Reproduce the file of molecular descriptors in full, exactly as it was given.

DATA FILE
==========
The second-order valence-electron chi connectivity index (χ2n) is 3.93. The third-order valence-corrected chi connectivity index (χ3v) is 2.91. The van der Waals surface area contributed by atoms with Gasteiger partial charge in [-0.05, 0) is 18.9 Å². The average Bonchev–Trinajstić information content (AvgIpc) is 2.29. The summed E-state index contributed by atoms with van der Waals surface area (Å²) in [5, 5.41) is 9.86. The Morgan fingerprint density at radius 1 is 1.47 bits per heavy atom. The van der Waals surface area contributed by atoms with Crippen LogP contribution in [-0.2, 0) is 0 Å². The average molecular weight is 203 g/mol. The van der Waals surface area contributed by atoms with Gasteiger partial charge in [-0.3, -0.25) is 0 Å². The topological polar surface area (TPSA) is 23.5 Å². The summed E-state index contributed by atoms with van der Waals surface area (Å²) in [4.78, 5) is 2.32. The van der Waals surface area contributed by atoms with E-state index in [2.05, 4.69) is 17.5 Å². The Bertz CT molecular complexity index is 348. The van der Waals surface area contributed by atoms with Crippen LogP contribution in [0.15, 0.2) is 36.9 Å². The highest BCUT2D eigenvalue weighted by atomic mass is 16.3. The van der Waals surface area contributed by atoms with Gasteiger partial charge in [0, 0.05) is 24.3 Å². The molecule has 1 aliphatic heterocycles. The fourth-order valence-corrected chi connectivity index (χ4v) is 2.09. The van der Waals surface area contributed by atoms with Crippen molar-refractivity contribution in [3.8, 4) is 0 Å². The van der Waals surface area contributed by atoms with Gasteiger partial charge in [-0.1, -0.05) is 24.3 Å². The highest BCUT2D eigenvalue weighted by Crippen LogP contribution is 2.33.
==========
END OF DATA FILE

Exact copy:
The second-order valence-electron chi connectivity index (χ2n) is 3.93. The third-order valence-corrected chi connectivity index (χ3v) is 2.91. The van der Waals surface area contributed by atoms with Gasteiger partial charge in [-0.05, 0) is 18.9 Å². The average Bonchev–Trinajstić information content (AvgIpc) is 2.29. The summed E-state index contributed by atoms with van der Waals surface area (Å²) in [5, 5.41) is 9.86. The Morgan fingerprint density at radius 1 is 1.47 bits per heavy atom. The van der Waals surface area contributed by atoms with Crippen LogP contribution in [-0.2, 0) is 0 Å². The average molecular weight is 203 g/mol. The van der Waals surface area contributed by atoms with Gasteiger partial charge in [-0.3, -0.25) is 0 Å². The topological polar surface area (TPSA) is 23.5 Å². The summed E-state index contributed by atoms with van der Waals surface area (Å²) in [4.78, 5) is 2.32. The van der Waals surface area contributed by atoms with E-state index in [2.05, 4.69) is 17.5 Å². The Bertz CT molecular complexity index is 348. The van der Waals surface area contributed by atoms with Crippen LogP contribution in [0.15, 0.2) is 36.9 Å². The highest BCUT2D eigenvalue weighted by atomic mass is 16.3. The van der Waals surface area contributed by atoms with Gasteiger partial charge in [0, 0.05) is 24.3 Å². The molecule has 1 aliphatic heterocycles. The fourth-order valence-corrected chi connectivity index (χ4v) is 2.09. The van der Waals surface area contributed by atoms with Crippen molar-refractivity contribution in [3.8, 4) is 0 Å². The van der Waals surface area contributed by atoms with Gasteiger partial charge in [-0.1, -0.05) is 24.3 Å². The highest BCUT2D eigenvalue weighted by Crippen LogP contribution is 2.33.